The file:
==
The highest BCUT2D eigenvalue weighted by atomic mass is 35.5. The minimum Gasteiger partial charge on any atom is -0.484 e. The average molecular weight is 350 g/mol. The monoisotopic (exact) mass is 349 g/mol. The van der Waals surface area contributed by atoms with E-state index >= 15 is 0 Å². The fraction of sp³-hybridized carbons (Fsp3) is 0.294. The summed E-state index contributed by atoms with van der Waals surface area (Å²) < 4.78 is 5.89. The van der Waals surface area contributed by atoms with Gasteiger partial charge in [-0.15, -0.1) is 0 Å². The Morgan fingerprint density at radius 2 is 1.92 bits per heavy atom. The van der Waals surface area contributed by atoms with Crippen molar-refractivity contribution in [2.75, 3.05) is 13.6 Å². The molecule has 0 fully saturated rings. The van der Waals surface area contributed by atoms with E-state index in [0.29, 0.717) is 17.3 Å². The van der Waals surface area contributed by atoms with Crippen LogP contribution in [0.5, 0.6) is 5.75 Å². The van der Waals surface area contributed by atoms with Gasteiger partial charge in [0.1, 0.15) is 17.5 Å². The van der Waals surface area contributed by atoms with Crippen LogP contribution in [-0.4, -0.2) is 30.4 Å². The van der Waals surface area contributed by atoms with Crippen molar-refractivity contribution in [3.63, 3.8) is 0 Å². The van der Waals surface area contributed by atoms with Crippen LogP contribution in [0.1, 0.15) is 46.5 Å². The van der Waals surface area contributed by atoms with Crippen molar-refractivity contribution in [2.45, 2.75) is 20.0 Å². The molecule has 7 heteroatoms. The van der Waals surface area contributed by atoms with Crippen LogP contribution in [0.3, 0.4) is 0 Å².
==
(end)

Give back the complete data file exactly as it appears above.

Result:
The highest BCUT2D eigenvalue weighted by atomic mass is 35.5. The minimum Gasteiger partial charge on any atom is -0.484 e. The average molecular weight is 350 g/mol. The monoisotopic (exact) mass is 349 g/mol. The van der Waals surface area contributed by atoms with E-state index >= 15 is 0 Å². The fraction of sp³-hybridized carbons (Fsp3) is 0.294. The summed E-state index contributed by atoms with van der Waals surface area (Å²) < 4.78 is 5.89. The van der Waals surface area contributed by atoms with Gasteiger partial charge in [-0.15, -0.1) is 0 Å². The Morgan fingerprint density at radius 2 is 1.92 bits per heavy atom. The van der Waals surface area contributed by atoms with Crippen molar-refractivity contribution in [2.75, 3.05) is 13.6 Å². The molecule has 0 fully saturated rings. The van der Waals surface area contributed by atoms with E-state index in [0.29, 0.717) is 17.3 Å². The van der Waals surface area contributed by atoms with Crippen LogP contribution in [0.5, 0.6) is 5.75 Å². The van der Waals surface area contributed by atoms with Gasteiger partial charge in [0.1, 0.15) is 17.5 Å². The van der Waals surface area contributed by atoms with Crippen LogP contribution in [-0.4, -0.2) is 30.4 Å². The van der Waals surface area contributed by atoms with Crippen molar-refractivity contribution in [3.63, 3.8) is 0 Å². The van der Waals surface area contributed by atoms with Crippen LogP contribution in [0.1, 0.15) is 46.5 Å². The van der Waals surface area contributed by atoms with Crippen molar-refractivity contribution in [2.45, 2.75) is 20.0 Å². The molecule has 7 heteroatoms. The van der Waals surface area contributed by atoms with Crippen LogP contribution in [0.3, 0.4) is 0 Å².